Of course, just about everyone is concerned about health. This is especially true after a certain age.
When you’re young, you think you’re invincible; that nothing bad will ever happen to you. But as you get older — at least in my case — you wonder when the shoe is going to drop.
I’ve been lucky so long — never spent a day in a hospital, just a couple of outpatient things — that now that I’m approaching (mumble mumble), the slings and arrows are catching up. When I was working, I had a health club right down the hall that I would use during lunch hour. But when the “campus” where the paper was located rented out space to a private school, they had priority over the basketball court, where I loved to just shoot around by myself.
Almost immediately after I lost my job, the problems began. Since I was finishing up the Hank Greenberg book, I was spending a lot of time in a fairly uncomfortable rolling chair so when the lower back pain started in, I just figured that was why. I think I have a fairly high tolerance, but it became too much to bear right on Yom Kippur evening. I sing in the synagogue choir and didn’t want to miss that as I consider it the most spiritual thing I do all year, but the spasms were so bad the next day that I had to skip services and seek out medical help in the person of a local chiropractor.
I had never given much truck to that area of medicine, afraid it would do more harm than good what with all the “adjusting,” but I was desperate. The doc prescribed an x-ray which showed arthritis in the spine. Terrific. (Oh, one more thing. Now that I’m on my own, I’m responsible for paying all of the health insurance bill, which adds up to more than $2,000 per month for just me and the missus. And they cut me off from the chiro after five visits. And no, in our situation, there is no shopping around.)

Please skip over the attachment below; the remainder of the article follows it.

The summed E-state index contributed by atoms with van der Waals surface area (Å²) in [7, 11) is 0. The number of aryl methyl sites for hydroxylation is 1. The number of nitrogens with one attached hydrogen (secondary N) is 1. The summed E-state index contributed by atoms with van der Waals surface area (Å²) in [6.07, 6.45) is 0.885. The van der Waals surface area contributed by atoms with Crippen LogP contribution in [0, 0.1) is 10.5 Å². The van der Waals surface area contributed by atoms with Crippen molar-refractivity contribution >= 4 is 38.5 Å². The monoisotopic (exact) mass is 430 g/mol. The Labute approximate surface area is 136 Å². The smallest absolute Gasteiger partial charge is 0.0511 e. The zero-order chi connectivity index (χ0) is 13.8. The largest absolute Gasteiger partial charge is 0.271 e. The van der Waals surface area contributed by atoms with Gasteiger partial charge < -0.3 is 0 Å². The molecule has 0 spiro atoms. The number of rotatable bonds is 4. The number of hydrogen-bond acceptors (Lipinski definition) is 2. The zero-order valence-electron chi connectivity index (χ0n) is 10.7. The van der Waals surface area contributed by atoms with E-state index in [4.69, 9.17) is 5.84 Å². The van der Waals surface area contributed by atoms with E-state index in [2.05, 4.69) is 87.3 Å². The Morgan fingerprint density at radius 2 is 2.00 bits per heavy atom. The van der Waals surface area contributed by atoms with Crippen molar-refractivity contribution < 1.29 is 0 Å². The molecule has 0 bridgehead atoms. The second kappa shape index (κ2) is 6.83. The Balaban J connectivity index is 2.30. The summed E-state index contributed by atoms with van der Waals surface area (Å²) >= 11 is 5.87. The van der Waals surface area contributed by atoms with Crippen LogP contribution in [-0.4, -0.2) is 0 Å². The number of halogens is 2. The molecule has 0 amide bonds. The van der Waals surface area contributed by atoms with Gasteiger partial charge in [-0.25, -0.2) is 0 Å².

So, hampered by all this and coupled with the understsndable depression about being out of a job, I put on a bit of weight which turns into a vicious cycle.
(By the way, who proofread that cartoon?)
Fortunately, I got to a point where the back pain subsided enough to let me begin some mild exercise. My wife gifted me a membership to the local Y for Hanukka and since I have all the time in the world right now, I began taking Tai Chi classes. There’s something about the slowness and deliberateness I find calming. I started to supplement that with some time on the racquetball court, as a precursor to getting back to my weekly tennis, which I greatly enjoy. One thing led to another: weights (machines only, no free weights as that aggravates the back problems), cardio machines (they have gotten a lot more sophisticated in the entertainment they provide), etc.
It will be a long slow process. You don’t get out of shape overnight, and your certainly don’t get back into it overnight.